In 2008 the Studio Renzo Piano Building Workshop began the “Valletta City Gate” project that has completely regenerated the entrance to the old town of the Maltese capital of Valletta. The complex consists of the new Maltese Parliament buildings, the regeneration of the ruins of the former Royal Opera House and the new Valletta City Gate. This architectural and urban redevelopment project is located just inside the sixteenth century city walls in a very important area of the Maltese capital, which is already a Unesco World Heritage Site. The complexity of the project - expertly coordinated by the Renzo Piano studio - lies in its series of different levels that have led to the area being completely redefined. The project's common denominator is its innovative use of a local Maltese limestone with a warm yellow hue and a range of qualities that are used in different ways according to the structure in question.
The building, in fact, alternates solid, decoration-free surfaces with a structural function and surfaces characterised by complex, meticulously sculpted forms that come together to create a satisfying overall texture. This approach has revolutionised the concept of exterior decoration as it features an active wall that integrates brise-soleil elements designed to exploit the angles of the sun's rays. The original texture of the facades increases the building's climate control performance while also fulfilling the RPBW studio's design concept of shaping a pure, decoration-free, timeless mass that looks as if it has been eroded by the wind. The lighting project developed by the French Lighting Designer, Frank Franjou, together with the RPBW studio highlights the area's architectural design with its range of elevations and different textures. Frank Franjou's main requests with regard to the lighting system focused on finding a design that offered both minimum impact and a high level of adaptability. The site's outdoor lighting, then, is specifically designed to emphasize the volumes and different levels of the buildings and highlight the openings and walkways that connect the moat, city walls, Parliament buildings and Opera House.
Ground-recessed Linealuce luminaires were selected for this task thanks to their compact, linear design and wallwasher optic that projects a grazing light on the walls while also creating a constant rhythm around the site perimeter. The entrance area of the new Parliament building consists of two massive stone volumes balanced on slender columns that are set back to give the building a sense of lightness. The functional lighting system, here, consists of a network of MaxiWoody LED luminaires with a specially designed asymmetric optic that creates a subtle, even light across the entire floor surface. The textures of the facades, on the other hand, are lit from the rear, instead of with projected light, as this accentuates the honeycomb texture of the brise-soleil elements and creates a highly attractive interplay of light and shadow. As far as the new Parliament building is concerned, the details of the lighting solutions have been developed in close collaboration with the RPBW studio, by adapting and modifying standard iGuzzini products to the needs of the location.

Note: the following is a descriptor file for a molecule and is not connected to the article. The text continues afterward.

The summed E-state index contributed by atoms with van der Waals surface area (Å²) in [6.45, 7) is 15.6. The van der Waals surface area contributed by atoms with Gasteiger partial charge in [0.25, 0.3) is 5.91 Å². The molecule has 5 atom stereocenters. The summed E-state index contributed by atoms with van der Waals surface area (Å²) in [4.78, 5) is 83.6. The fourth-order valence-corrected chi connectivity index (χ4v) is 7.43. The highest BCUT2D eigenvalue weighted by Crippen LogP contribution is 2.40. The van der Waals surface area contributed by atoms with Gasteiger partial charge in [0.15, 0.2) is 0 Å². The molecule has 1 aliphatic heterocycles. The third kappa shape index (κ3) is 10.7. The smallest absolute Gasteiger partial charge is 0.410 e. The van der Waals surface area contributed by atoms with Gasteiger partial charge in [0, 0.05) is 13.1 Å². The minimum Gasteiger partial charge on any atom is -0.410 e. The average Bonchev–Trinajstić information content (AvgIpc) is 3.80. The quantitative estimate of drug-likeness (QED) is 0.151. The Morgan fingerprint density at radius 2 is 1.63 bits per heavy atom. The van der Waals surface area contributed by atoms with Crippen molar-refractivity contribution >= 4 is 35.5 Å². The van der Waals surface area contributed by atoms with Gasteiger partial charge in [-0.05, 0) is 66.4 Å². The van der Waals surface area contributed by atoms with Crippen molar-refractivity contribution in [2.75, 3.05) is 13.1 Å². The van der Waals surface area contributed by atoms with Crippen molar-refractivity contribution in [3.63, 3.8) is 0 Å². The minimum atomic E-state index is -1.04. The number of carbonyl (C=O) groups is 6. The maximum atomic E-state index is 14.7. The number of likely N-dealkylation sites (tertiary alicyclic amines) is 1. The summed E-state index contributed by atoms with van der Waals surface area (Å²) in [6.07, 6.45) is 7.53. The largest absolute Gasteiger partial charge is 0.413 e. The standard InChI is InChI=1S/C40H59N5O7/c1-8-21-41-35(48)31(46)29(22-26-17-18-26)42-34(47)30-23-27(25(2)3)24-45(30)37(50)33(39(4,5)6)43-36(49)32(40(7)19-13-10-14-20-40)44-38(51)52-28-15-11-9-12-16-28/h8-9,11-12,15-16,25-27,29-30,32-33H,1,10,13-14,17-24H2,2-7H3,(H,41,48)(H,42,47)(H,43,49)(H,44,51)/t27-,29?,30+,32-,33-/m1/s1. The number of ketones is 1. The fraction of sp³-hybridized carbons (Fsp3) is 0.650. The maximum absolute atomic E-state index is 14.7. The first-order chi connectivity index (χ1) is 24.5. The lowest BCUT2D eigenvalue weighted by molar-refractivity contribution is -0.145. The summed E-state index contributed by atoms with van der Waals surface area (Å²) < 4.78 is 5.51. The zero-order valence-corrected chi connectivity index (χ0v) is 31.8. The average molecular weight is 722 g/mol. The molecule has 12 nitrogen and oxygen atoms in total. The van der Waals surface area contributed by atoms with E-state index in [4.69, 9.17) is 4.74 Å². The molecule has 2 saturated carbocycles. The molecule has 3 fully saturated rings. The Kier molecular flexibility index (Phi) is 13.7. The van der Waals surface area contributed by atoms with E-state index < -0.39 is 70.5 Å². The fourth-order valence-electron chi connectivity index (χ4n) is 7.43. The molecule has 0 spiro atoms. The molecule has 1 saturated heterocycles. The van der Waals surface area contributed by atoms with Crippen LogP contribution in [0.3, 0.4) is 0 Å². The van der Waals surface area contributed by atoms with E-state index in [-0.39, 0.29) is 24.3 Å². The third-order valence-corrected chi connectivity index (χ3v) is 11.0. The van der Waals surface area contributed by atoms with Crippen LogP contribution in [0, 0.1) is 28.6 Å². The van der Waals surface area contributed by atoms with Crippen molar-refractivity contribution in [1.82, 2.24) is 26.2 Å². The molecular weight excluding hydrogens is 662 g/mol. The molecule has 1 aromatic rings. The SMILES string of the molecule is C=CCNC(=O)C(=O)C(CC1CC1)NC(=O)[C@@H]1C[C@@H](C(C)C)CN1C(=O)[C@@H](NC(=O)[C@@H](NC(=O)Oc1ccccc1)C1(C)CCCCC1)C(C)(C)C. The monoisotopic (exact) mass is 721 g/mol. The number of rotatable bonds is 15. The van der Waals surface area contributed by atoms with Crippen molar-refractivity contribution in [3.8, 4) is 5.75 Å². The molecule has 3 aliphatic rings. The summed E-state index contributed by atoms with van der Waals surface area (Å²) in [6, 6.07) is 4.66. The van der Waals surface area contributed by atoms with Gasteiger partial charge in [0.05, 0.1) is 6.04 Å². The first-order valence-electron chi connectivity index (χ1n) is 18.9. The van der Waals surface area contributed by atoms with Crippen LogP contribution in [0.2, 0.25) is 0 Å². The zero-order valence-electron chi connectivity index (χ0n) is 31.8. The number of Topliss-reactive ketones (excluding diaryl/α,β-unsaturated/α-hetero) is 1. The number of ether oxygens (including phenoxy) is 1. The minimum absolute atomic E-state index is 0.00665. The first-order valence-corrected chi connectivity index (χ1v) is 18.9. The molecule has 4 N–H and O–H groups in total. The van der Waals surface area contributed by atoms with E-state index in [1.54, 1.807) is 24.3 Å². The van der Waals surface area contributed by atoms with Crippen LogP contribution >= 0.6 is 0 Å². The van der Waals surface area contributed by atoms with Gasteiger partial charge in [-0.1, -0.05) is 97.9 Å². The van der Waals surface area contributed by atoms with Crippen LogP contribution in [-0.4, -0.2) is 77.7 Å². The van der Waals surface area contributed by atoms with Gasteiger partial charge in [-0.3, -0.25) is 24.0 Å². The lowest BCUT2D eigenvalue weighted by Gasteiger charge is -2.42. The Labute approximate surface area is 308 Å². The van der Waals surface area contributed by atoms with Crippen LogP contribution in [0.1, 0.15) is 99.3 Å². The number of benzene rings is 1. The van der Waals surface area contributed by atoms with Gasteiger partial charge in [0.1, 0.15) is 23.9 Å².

Given that the spaces and environments are so clearly defined, a highly functional lighting system was designed in compliance with standard lighting requirements for work environments (Standard: UNI EN 12464). This features an extruded aluminium system that runs through the false ceilings of the various environments in the building, enabling IN30 luminaires with a microprism screen to be installed for the general lighting in the common areas and Le Perroquet and Primo Piano spotlights for the accent lighting. The flexibility of the lighting project can also be seen in the main Chamber of Parliament where the space is lit directly and indirectly by a range of Le Perroquet LED pendant, wall and track-mounted luminaires. Thanks to its original, light design, this product was an ideal choice, especially as it enhances the symmetry and architectural rhythm of the room.
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